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Appendicitis: What It Is & How to Prevent
This Way-Too-Common Killer


Most people don't give a second thought to their appendix -- that is unless it's causing them severe pain. This is an indication of appendicitis, which is an inflammation of the appendix that is surprisingly common in the United States -- about one in 15 people will get appendicitis during their lifetime.


Appendicitis is most common between the ages of 10 and 30.

What is the Appendix, and What Does it Do?

You appendix is a 3-1/2 inch long finger-shaped pouch that extends from your large intestine, on the lower right side of your abdomen. Although it used to be thought that your appendix has no real purpose, last year researchers discovered that it actually produces good bacteria and helps protect good bacteria in your gut.

This is especially important if you were to be infected with an illness that killed off most of your friendly bacteria, such as cholera or dysentery. In these cases, your appendix restores your body's supply of good bacteria.

"We propose that the human appendix is well suited as a "safe house" for commensal bacteria, providing support for bacterial growth and potentially facilitating re-inoculation of the colon in the event that the contents of the intestinal tract are purged following exposure to a pathogen," the researchers wrote in the Journal of Theoretical Biology.

How Does Appendicitis Happen?

Appendicitis occurs when your appendix becomes inflamed and filled with pus. About 321,000 Americans are hospitalized with appendicitis each year, and 300 to 400 die, according to the Centers for Disease Control and Prevention.

Though it can occur at any age, appendicitis is most common between the ages of 10 and 30.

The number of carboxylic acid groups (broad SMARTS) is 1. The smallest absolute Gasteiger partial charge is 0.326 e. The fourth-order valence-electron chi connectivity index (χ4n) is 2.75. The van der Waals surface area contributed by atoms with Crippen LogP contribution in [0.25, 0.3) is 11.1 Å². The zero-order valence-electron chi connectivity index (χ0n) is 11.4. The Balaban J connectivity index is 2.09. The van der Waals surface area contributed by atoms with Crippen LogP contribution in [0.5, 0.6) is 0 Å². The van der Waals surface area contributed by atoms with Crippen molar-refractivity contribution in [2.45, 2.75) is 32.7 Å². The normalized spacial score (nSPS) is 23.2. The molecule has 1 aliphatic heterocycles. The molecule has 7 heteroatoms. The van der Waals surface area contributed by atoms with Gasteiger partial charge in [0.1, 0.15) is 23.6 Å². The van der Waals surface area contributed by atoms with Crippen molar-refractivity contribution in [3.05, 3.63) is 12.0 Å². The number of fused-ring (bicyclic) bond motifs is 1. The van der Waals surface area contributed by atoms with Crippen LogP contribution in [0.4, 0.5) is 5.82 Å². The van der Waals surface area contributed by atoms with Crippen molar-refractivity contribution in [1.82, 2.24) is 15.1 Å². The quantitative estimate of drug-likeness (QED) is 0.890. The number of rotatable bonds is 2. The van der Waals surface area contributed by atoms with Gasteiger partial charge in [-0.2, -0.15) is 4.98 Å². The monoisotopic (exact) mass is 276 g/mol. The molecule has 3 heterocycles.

Often, the exact cause of the condition is not known, but appendicitis can occur due to an obstruction (a piece of food or hard waste) in your appendix or an infection. Either way, bacteria can rapidly invade your appendix, causing it to become severely inflamed.

eat apples

Eating lots of high-fiber foods like apples, pears, seeds, nuts and oatmeal may help reduce your risk of appendicitis.

This results in pain in your navel and lower right abdomen, which grows more severe over a period of six to 12 hours. Often, if you put pressure on the area the pain will feel worse after you take the pressure off. Coughing, walking and other abrupt movements also tend to make the pain more severe. Aside from pain, appendicitis may cause:

  • Nausea and vomiting

  • Loss of appetite

  • Low-grade fever

  • Diarrhea or constipation

  • Abdominal swelling

  • An inability to pass gas

  • Painful urination

If you feel these symptoms it's essential to get help right away as your appendix may rupture, causing life-threatening complications. Specifically, a ruptured appendix allows the contents of your intestines and infectious organisms to invade your abdominal cavity, according to the Mayo Clinic. This can lead to a very serious infection of the lining of this cavity, a condition known as peritonitis.